DEAR MISS MANNERS: All three of my sons have birthdays within a week of each other. They range in age from 24 to 29. I have a limited income, which the kids are aware of. To celebrate their birthdays I invited each of the boys to a local restaurant and comedy show as my treat. Their wives and girlfriends were invited to go Dutch.
The youngest son's wife said I should pay for everyone, and my son, agreed. Everyone else went except these two. However, there was a noticeable feeling of irritation towards the missing ones. Everyone assured me I shouldn't feel bad or guilty for not paying for everyone.
To add insult to injury, about a week later, my son's wife left a message saying they would like to go out to a local family restaurant. I would have been expected to pay for all three of us.
I was so angry I didn't do anything for his birthday. I was taught when a gift is offered you don't say "No, I'd rather have something different." What do you think? Please don't use my name. Just sign me "A Mom Who Taught Him Better!"
GENTLE READER: Yes, but look what you taught them. You taught them that the way to use limited resources is to have your own fun regardless of other people's feelings.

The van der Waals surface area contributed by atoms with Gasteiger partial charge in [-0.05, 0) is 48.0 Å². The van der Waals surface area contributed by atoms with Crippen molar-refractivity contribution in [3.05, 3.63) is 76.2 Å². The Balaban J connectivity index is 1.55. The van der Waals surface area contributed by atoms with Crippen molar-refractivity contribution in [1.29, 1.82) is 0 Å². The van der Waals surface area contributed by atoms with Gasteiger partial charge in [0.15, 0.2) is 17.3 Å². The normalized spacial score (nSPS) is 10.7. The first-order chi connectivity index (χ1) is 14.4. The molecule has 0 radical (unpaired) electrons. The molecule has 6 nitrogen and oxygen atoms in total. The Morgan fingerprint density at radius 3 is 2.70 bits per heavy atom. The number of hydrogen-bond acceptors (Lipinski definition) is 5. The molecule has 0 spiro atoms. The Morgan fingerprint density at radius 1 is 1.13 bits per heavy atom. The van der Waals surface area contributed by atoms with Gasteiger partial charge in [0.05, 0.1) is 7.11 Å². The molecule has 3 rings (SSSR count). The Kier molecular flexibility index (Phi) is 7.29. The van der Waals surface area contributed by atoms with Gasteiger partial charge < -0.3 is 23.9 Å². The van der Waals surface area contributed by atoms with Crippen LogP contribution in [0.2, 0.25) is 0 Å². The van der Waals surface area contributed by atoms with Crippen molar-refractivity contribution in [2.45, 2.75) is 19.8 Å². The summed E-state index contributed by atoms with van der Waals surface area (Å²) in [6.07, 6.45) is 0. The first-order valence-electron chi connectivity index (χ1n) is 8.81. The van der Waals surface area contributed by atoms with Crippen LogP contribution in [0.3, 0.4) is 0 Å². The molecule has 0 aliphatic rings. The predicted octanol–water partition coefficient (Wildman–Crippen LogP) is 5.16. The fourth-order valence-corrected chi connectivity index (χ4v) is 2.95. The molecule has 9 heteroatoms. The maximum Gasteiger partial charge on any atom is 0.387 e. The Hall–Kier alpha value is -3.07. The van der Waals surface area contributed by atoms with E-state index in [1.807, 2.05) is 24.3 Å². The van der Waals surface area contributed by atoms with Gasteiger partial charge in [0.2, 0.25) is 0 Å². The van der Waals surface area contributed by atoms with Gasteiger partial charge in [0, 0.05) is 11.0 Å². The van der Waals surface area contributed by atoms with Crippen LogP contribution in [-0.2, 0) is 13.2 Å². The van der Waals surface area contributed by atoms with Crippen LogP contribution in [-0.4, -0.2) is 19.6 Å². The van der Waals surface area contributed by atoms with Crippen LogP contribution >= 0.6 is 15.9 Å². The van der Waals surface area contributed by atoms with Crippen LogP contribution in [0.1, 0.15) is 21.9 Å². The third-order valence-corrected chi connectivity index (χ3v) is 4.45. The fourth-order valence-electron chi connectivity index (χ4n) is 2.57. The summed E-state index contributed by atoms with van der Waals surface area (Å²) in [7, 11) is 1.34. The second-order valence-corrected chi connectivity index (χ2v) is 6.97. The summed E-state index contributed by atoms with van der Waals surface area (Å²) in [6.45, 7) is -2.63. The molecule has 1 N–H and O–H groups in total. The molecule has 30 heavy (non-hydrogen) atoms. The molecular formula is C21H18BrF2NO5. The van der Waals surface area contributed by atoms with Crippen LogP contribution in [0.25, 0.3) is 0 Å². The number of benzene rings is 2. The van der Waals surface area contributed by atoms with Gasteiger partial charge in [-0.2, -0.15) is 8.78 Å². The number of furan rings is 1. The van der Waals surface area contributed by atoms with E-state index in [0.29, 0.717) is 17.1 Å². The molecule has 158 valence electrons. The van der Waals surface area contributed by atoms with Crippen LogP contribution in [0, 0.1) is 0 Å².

It strikes Miss Manners that if you had taken everyone to dinner and skipped the show, it probably would have cost you less. Or you could have taken them to a less expensive restaurant. It is not the cost of the hospitality that should count, but its graciousness. But you killed that by issuing real invitations to your sons and second-class ones, if they can even be called invitations, to the ladies in their lives.
Miss Manners agrees with you that invitations, like presents, should be accepted or declined. But she agrees with your son and daughter-in-law that such an invitation should be declined.
DEAR MISS MANNERS: My husband and I have numerous business and social contacts, but when we received a wedding invitation from someone several states removed from us, we were unable to determine any knowledge of the bride, groom, or of their families, try as we might.
I declined the invitation with regrets but still wonder if that was the proper way to respond. Should I have called the parents of the bride and tried to determine a connection? If so, what should I say? Should we send a wedding gift?
GENTLE READER: Miss Manners hopes you use an answering machine on your telephone. She would hate to think of the social obligations you might take on from people who dial you because they have the wrong number.
If you do have some connection with these people, it must be so tenuous as to make it silly for you to be invited to, much less attend, their wedding. Declining politely was all you needed to do, unless you could be absolutely positive that you were addressed by mistake. Perhaps your name and address will alert them that they mis-addressed the invitation.